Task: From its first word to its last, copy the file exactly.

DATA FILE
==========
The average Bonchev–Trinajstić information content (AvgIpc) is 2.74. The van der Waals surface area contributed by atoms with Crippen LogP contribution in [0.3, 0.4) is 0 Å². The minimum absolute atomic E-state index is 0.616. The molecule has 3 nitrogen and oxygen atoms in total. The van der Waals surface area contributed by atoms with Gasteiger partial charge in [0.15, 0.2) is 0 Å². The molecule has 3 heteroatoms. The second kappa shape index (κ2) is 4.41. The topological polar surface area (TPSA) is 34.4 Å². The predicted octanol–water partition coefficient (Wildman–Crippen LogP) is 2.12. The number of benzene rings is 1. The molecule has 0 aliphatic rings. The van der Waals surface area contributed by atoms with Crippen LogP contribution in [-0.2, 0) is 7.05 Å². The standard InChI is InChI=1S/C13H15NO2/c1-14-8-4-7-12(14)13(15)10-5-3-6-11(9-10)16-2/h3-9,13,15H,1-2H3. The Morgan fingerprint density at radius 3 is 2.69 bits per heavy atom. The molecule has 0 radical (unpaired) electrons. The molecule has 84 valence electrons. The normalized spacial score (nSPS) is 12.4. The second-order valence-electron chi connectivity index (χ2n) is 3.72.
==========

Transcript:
The average Bonchev–Trinajstić information content (AvgIpc) is 2.74. The van der Waals surface area contributed by atoms with Crippen LogP contribution in [0.3, 0.4) is 0 Å². The minimum absolute atomic E-state index is 0.616. The molecule has 3 nitrogen and oxygen atoms in total. The van der Waals surface area contributed by atoms with Gasteiger partial charge in [0.15, 0.2) is 0 Å². The molecule has 3 heteroatoms. The second kappa shape index (κ2) is 4.41. The topological polar surface area (TPSA) is 34.4 Å². The predicted octanol–water partition coefficient (Wildman–Crippen LogP) is 2.12. The number of benzene rings is 1. The molecule has 0 aliphatic rings. The van der Waals surface area contributed by atoms with Crippen LogP contribution in [-0.2, 0) is 7.05 Å². The standard InChI is InChI=1S/C13H15NO2/c1-14-8-4-7-12(14)13(15)10-5-3-6-11(9-10)16-2/h3-9,13,15H,1-2H3. The Morgan fingerprint density at radius 3 is 2.69 bits per heavy atom. The molecule has 0 radical (unpaired) electrons. The molecule has 84 valence electrons. The normalized spacial score (nSPS) is 12.4. The second-order valence-electron chi connectivity index (χ2n) is 3.72.